Précis of Building Better Beings: A Theory of Moral Responsibility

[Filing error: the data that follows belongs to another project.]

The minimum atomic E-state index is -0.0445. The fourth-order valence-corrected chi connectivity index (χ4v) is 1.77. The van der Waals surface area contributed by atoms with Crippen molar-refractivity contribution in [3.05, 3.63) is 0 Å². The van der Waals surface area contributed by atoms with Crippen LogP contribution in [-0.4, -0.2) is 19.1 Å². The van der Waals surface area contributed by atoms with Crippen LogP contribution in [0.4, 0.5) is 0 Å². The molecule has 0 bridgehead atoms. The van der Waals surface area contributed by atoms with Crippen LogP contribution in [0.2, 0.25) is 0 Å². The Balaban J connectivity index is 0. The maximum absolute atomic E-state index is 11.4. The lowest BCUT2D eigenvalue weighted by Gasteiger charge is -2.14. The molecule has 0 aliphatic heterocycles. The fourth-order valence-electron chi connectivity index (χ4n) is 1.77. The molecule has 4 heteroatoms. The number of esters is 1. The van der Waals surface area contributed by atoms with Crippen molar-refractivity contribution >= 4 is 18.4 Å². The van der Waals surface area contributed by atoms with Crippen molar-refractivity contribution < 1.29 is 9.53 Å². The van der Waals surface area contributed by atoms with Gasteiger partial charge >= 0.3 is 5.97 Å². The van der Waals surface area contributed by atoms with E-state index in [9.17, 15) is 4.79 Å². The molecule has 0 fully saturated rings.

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The idea of moral responsibility is central to a wide range of our moral, social, and legal practices, and it underpins our basic notion of culpability. Yet the idea of moral responsibility is increasingly viewed with skepticism by researchers and scholars in psychology, neuroscience, philosophy, and the law. Building Better Beings: A Theory of Moral Responsibility responds to these challenges, offering a new account of the justification of our practices and judgments of moral responsibility. Three distinctive ideas shape the account. The first is the agency cultivation model, which holds that a system of responsibility practices can derive its justification from the way it supports our agency. The second idea, circumstantialism, is a new way of thinking about agential capacities. This is the view that the capacities required for moral responsibility are functions of agents in circumstances, rather than basic features of agents considered in themselves. The third idea is revisionism, or the idea that a satisfactory theory of moral responsibility will conflict with some aspects of ordinary commitments about freedom and moral responsibility.